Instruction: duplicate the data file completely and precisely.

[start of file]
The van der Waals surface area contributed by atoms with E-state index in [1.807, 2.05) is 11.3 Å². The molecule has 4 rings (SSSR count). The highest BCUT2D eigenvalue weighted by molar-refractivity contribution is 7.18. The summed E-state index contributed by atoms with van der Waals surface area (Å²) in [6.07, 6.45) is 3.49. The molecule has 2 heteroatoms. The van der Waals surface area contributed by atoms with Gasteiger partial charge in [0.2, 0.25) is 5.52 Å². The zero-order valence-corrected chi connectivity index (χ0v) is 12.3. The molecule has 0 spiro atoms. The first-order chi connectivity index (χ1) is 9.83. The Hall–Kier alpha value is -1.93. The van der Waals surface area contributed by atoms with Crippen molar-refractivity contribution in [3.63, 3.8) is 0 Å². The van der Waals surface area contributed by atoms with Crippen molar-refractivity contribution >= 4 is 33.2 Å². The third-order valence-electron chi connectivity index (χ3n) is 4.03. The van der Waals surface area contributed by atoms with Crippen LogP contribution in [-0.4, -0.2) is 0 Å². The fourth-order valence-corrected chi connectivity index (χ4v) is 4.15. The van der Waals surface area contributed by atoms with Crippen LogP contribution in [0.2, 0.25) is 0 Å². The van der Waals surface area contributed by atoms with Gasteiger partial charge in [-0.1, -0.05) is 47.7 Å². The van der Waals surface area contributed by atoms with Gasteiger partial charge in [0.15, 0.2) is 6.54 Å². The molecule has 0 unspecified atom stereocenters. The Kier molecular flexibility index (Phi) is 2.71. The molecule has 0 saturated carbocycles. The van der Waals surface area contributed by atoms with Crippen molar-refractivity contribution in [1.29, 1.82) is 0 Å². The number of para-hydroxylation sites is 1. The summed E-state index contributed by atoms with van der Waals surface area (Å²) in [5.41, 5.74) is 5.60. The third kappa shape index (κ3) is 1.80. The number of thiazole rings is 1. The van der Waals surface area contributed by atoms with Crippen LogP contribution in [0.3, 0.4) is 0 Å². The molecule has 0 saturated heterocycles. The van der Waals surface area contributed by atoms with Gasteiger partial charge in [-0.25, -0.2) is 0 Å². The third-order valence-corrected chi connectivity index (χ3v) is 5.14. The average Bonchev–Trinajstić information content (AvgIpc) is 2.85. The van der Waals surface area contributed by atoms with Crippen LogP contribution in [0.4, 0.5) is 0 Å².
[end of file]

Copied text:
The van der Waals surface area contributed by atoms with E-state index in [1.807, 2.05) is 11.3 Å². The molecule has 4 rings (SSSR count). The highest BCUT2D eigenvalue weighted by molar-refractivity contribution is 7.18. The summed E-state index contributed by atoms with van der Waals surface area (Å²) in [6.07, 6.45) is 3.49. The molecule has 2 heteroatoms. The van der Waals surface area contributed by atoms with Gasteiger partial charge in [0.2, 0.25) is 5.52 Å². The zero-order valence-corrected chi connectivity index (χ0v) is 12.3. The molecule has 0 spiro atoms. The first-order chi connectivity index (χ1) is 9.83. The Hall–Kier alpha value is -1.93. The van der Waals surface area contributed by atoms with Crippen molar-refractivity contribution in [3.63, 3.8) is 0 Å². The van der Waals surface area contributed by atoms with Crippen molar-refractivity contribution >= 4 is 33.2 Å². The third-order valence-electron chi connectivity index (χ3n) is 4.03. The van der Waals surface area contributed by atoms with Crippen LogP contribution in [-0.4, -0.2) is 0 Å². The fourth-order valence-corrected chi connectivity index (χ4v) is 4.15. The van der Waals surface area contributed by atoms with Crippen LogP contribution in [0.2, 0.25) is 0 Å². The van der Waals surface area contributed by atoms with Gasteiger partial charge in [-0.1, -0.05) is 47.7 Å². The van der Waals surface area contributed by atoms with Gasteiger partial charge in [0.15, 0.2) is 6.54 Å². The molecule has 0 unspecified atom stereocenters. The Kier molecular flexibility index (Phi) is 2.71. The molecule has 0 saturated carbocycles. The van der Waals surface area contributed by atoms with Crippen molar-refractivity contribution in [1.29, 1.82) is 0 Å². The number of para-hydroxylation sites is 1. The summed E-state index contributed by atoms with van der Waals surface area (Å²) in [5.41, 5.74) is 5.60. The third kappa shape index (κ3) is 1.80. The number of thiazole rings is 1. The van der Waals surface area contributed by atoms with Crippen LogP contribution in [0.3, 0.4) is 0 Å². The molecule has 0 saturated heterocycles. The van der Waals surface area contributed by atoms with Gasteiger partial charge in [-0.25, -0.2) is 0 Å². The third-order valence-corrected chi connectivity index (χ3v) is 5.14. The average Bonchev–Trinajstić information content (AvgIpc) is 2.85. The van der Waals surface area contributed by atoms with Crippen LogP contribution in [0.4, 0.5) is 0 Å².